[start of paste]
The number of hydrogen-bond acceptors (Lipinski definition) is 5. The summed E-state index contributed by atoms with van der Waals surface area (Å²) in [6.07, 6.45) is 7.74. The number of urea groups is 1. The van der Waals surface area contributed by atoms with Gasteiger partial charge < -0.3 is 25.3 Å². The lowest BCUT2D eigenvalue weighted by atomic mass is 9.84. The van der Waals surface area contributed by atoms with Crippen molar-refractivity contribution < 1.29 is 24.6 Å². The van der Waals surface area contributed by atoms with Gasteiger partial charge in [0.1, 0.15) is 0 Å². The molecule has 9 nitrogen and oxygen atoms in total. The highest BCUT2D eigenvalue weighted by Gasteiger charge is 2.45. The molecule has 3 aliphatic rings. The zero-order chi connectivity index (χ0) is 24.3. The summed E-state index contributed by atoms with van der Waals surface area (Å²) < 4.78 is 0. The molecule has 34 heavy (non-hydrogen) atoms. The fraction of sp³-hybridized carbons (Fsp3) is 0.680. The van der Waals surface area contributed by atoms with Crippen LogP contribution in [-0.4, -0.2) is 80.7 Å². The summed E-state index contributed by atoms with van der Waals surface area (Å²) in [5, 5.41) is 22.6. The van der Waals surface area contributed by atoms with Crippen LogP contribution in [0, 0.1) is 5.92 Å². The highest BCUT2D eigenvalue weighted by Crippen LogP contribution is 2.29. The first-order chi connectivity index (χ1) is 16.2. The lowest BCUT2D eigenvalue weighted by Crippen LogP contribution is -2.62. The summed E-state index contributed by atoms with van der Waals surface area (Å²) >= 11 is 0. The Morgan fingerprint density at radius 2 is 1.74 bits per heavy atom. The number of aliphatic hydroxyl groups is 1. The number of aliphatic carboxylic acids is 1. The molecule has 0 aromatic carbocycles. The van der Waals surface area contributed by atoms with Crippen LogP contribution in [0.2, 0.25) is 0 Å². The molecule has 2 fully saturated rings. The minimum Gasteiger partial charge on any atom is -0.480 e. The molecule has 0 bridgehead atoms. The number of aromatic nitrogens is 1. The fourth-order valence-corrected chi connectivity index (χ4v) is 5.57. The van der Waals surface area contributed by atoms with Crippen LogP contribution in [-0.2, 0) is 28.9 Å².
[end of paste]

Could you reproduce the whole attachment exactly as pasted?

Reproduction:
The number of hydrogen-bond acceptors (Lipinski definition) is 5. The summed E-state index contributed by atoms with van der Waals surface area (Å²) in [6.07, 6.45) is 7.74. The number of urea groups is 1. The van der Waals surface area contributed by atoms with Gasteiger partial charge < -0.3 is 25.3 Å². The lowest BCUT2D eigenvalue weighted by atomic mass is 9.84. The van der Waals surface area contributed by atoms with Crippen molar-refractivity contribution < 1.29 is 24.6 Å². The van der Waals surface area contributed by atoms with Gasteiger partial charge in [0.1, 0.15) is 0 Å². The molecule has 9 nitrogen and oxygen atoms in total. The highest BCUT2D eigenvalue weighted by Gasteiger charge is 2.45. The molecule has 3 aliphatic rings. The zero-order chi connectivity index (χ0) is 24.3. The summed E-state index contributed by atoms with van der Waals surface area (Å²) < 4.78 is 0. The molecule has 34 heavy (non-hydrogen) atoms. The fraction of sp³-hybridized carbons (Fsp3) is 0.680. The van der Waals surface area contributed by atoms with Crippen LogP contribution in [-0.4, -0.2) is 80.7 Å². The summed E-state index contributed by atoms with van der Waals surface area (Å²) in [5, 5.41) is 22.6. The van der Waals surface area contributed by atoms with Crippen LogP contribution in [0, 0.1) is 5.92 Å². The highest BCUT2D eigenvalue weighted by Crippen LogP contribution is 2.29. The first-order chi connectivity index (χ1) is 16.2. The lowest BCUT2D eigenvalue weighted by Crippen LogP contribution is -2.62. The summed E-state index contributed by atoms with van der Waals surface area (Å²) >= 11 is 0. The Morgan fingerprint density at radius 2 is 1.74 bits per heavy atom. The number of aliphatic hydroxyl groups is 1. The number of aliphatic carboxylic acids is 1. The molecule has 0 aromatic carbocycles. The van der Waals surface area contributed by atoms with Crippen LogP contribution in [0.2, 0.25) is 0 Å². The molecule has 2 fully saturated rings. The minimum Gasteiger partial charge on any atom is -0.480 e. The molecule has 0 bridgehead atoms. The number of aromatic nitrogens is 1. The fourth-order valence-corrected chi connectivity index (χ4v) is 5.57. The van der Waals surface area contributed by atoms with Crippen LogP contribution in [-0.2, 0) is 28.9 Å².